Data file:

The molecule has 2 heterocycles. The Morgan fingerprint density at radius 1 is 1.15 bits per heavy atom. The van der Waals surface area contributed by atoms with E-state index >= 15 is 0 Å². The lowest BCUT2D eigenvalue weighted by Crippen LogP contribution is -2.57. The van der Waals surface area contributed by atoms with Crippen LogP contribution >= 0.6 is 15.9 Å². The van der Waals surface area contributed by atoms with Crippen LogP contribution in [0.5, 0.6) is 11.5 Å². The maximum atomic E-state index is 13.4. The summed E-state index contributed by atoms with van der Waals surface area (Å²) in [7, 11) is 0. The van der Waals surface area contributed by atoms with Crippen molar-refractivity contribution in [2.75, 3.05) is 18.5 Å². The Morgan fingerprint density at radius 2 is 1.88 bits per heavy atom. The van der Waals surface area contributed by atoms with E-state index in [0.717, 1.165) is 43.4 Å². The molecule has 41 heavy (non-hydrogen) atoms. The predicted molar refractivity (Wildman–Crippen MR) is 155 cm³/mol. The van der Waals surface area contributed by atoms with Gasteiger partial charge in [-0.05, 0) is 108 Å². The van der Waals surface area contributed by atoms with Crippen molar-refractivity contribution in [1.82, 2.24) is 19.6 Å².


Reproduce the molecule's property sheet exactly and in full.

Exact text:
The molecule has 2 heterocycles. The Morgan fingerprint density at radius 1 is 1.15 bits per heavy atom. The van der Waals surface area contributed by atoms with E-state index >= 15 is 0 Å². The lowest BCUT2D eigenvalue weighted by Crippen LogP contribution is -2.57. The van der Waals surface area contributed by atoms with Crippen LogP contribution >= 0.6 is 15.9 Å². The van der Waals surface area contributed by atoms with Crippen LogP contribution in [0.5, 0.6) is 11.5 Å². The maximum atomic E-state index is 13.4. The summed E-state index contributed by atoms with van der Waals surface area (Å²) in [7, 11) is 0. The van der Waals surface area contributed by atoms with Crippen molar-refractivity contribution in [2.75, 3.05) is 18.5 Å². The Morgan fingerprint density at radius 2 is 1.88 bits per heavy atom. The van der Waals surface area contributed by atoms with E-state index in [0.717, 1.165) is 43.4 Å². The molecule has 41 heavy (non-hydrogen) atoms. The predicted molar refractivity (Wildman–Crippen MR) is 155 cm³/mol. The van der Waals surface area contributed by atoms with Gasteiger partial charge in [-0.05, 0) is 108 Å². The van der Waals surface area contributed by atoms with Crippen molar-refractivity contribution in [1.82, 2.24) is 19.6 Å².